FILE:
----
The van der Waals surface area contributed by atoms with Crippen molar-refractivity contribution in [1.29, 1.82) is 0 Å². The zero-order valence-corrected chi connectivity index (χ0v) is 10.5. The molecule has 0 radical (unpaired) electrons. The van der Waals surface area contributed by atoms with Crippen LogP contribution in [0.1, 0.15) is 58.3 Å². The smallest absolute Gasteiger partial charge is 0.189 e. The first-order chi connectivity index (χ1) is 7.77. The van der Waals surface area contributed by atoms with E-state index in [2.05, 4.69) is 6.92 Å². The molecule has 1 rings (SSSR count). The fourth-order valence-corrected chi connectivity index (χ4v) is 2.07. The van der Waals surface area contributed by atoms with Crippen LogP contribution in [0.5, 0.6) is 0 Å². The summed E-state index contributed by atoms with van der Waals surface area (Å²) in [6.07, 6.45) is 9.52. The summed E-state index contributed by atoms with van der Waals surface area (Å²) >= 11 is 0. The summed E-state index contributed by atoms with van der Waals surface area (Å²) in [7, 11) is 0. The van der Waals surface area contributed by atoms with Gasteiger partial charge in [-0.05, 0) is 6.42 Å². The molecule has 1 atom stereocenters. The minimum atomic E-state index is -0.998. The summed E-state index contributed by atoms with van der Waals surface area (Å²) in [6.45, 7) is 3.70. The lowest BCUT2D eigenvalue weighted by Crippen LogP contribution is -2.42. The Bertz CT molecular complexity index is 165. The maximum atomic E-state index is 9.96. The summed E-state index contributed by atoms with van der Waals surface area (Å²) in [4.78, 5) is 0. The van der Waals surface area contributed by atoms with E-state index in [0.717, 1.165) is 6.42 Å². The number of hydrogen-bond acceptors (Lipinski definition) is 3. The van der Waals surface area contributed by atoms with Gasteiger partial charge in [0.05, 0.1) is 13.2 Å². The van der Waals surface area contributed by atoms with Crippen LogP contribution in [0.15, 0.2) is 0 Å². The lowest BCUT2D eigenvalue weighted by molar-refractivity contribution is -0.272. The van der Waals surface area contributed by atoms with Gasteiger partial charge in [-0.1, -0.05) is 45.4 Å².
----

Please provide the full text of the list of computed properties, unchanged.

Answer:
The van der Waals surface area contributed by atoms with Crippen molar-refractivity contribution in [1.29, 1.82) is 0 Å². The zero-order valence-corrected chi connectivity index (χ0v) is 10.5. The molecule has 0 radical (unpaired) electrons. The van der Waals surface area contributed by atoms with Crippen LogP contribution in [0.1, 0.15) is 58.3 Å². The smallest absolute Gasteiger partial charge is 0.189 e. The first-order chi connectivity index (χ1) is 7.77. The van der Waals surface area contributed by atoms with E-state index in [2.05, 4.69) is 6.92 Å². The molecule has 1 rings (SSSR count). The fourth-order valence-corrected chi connectivity index (χ4v) is 2.07. The van der Waals surface area contributed by atoms with Crippen LogP contribution in [0.5, 0.6) is 0 Å². The summed E-state index contributed by atoms with van der Waals surface area (Å²) in [6.07, 6.45) is 9.52. The summed E-state index contributed by atoms with van der Waals surface area (Å²) >= 11 is 0. The summed E-state index contributed by atoms with van der Waals surface area (Å²) in [7, 11) is 0. The van der Waals surface area contributed by atoms with Gasteiger partial charge in [-0.05, 0) is 6.42 Å². The molecule has 1 atom stereocenters. The minimum atomic E-state index is -0.998. The summed E-state index contributed by atoms with van der Waals surface area (Å²) in [6.45, 7) is 3.70. The lowest BCUT2D eigenvalue weighted by Crippen LogP contribution is -2.42. The Bertz CT molecular complexity index is 165. The maximum atomic E-state index is 9.96. The summed E-state index contributed by atoms with van der Waals surface area (Å²) in [4.78, 5) is 0. The van der Waals surface area contributed by atoms with E-state index in [0.717, 1.165) is 6.42 Å². The number of hydrogen-bond acceptors (Lipinski definition) is 3. The van der Waals surface area contributed by atoms with Gasteiger partial charge in [0.05, 0.1) is 13.2 Å². The van der Waals surface area contributed by atoms with Crippen LogP contribution in [0.15, 0.2) is 0 Å². The lowest BCUT2D eigenvalue weighted by molar-refractivity contribution is -0.272. The van der Waals surface area contributed by atoms with Gasteiger partial charge in [-0.1, -0.05) is 45.4 Å².